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Golden State's Stephen Curry Perfects 3-Pointers


NBA players have been shooting 3s for years. The 3-point shot was introduced by the league in 1979. But its status as a crowd-pleasing long-range weapon was elevated again this season by Stephen Curry of the Golden State Warriors. Curry broke his own record, setting a new mark for the most 3s in a single season - he sank 286 of them. As his shots have soared, so has his popularity, of course. And Curry's a big reason why the Warriors are one of the favorites as the NBA playoffs begin tomorrow. Here's NPR's Tom Goldman.

TOM GOLDMAN, BYLINE: The NBA All-Star Game is part of an annual February weekend gathering that's really about NBA culture - fashion, music and what's cool. This time around, the 3-point contest, featuring the league's best long-range shooters, was off-the-charts cool on TNT.



UNIDENTIFIED ANNOUNCER #2: Kenny, would it be safe to say most people here in this building have come to see this man?

KENNY SMITH: I would say it's very safe to say.

GOLDMAN: Stephen Curry, who won the contest, has become the man to see every night, and for advertisers, the man to market. His jersey is the No. 2 best-seller behind still-king LeBron James. But with the younger generation, there appears to be a new king. In January, the digital broadcast network 120 Sports released a survey that asked more than 1,400 18- to 34-year-olds who's your favorite athlete? Curry ranked No. 1. Yago Colas teaches basketball and culture at the University of Michigan. He says for a generation that demands accessibility, largely because of social media, Steph Curry - 6'3'', 185 pounds - is the accessible superstar.

YAGO COLAS: Curry is always talked about as down-to-earth and approachable and an everyman and an average guy. He's small by basketball standards and slight of frame.

GOLDMAN: And his special skill, the 3-pointer - Colas says it's accessible, too.

COLAS: We can kind of fantasize any of us could perfect if we wanted to put in the time.

GOLDMAN: Twenty-three feet, nine inches - the official distance of an NBA 3-pointer. So here we go.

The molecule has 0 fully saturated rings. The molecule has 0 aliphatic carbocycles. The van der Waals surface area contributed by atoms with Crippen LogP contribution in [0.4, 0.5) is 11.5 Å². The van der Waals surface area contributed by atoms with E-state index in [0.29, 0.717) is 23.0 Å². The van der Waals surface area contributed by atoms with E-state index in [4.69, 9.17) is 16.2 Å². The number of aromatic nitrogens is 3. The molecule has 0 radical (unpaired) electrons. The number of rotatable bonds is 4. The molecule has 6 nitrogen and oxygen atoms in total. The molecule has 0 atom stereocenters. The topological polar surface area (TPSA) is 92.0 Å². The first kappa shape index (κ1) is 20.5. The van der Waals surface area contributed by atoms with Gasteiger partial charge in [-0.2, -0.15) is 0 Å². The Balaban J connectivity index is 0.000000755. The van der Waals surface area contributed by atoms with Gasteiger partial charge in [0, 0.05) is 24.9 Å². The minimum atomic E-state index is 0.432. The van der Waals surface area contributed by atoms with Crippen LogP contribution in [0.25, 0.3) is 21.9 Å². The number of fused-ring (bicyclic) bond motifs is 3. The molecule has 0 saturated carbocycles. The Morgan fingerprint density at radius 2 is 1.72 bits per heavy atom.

GOLDMAN: Nope. And that is a really long way (laughter). I have this image of Steph Curry rising and flicking his wrist. I had to do a two-handed push from the chest. I'm going to try it again.


GOLDMAN: No, not even close.

Obviously, I have to put in more time. Curry obviously has. As points out in this video dissection of Curry's 3-point shooting, it's much more than a flick of the wrist.


UNIDENTIFIED MAN: This means that on the way into his shot, the ball never pauses. It's one fluid motion from the beginning of his shot to his follow-through. This allows the energy from his jump to transfer into his release. That way, he can get extra range.

GOLDMAN: There was a time decades ago when the NBA considered the 3-point shot a gimmick. Today, in an analytics-fueled sports world, scoring from beyond the arcing line that separates 2-point shots from 3s is considered an efficient offensive weapon. Again, here's Yago Colas.

COLAS: You can shoot 40 percent from 3-point range and score as many points as a 60 percent shooter from inside the arc.

GOLDMAN: Of course, nothing is more efficient or crowd-pleasing still as the shot closest to the basket - the rim-rattling dunk. Most appreciate the dunk as if in a museum - can't touch, just admire. Although after Steph Curry sank 77 straight 3-pointers in practice this week, he and his offensive weapon-of-choice may have to be roped off as well. Tom Goldman, NPR News.

GREENE: This is MORNING EDITION from NPR News. I'm David Greene. Transcript provided by NPR, Copyright NPR.

Tom Goldman is NPR's sports correspondent. His reports can be heard throughout NPR's news programming, including Morning Edition and All Things Considered, and on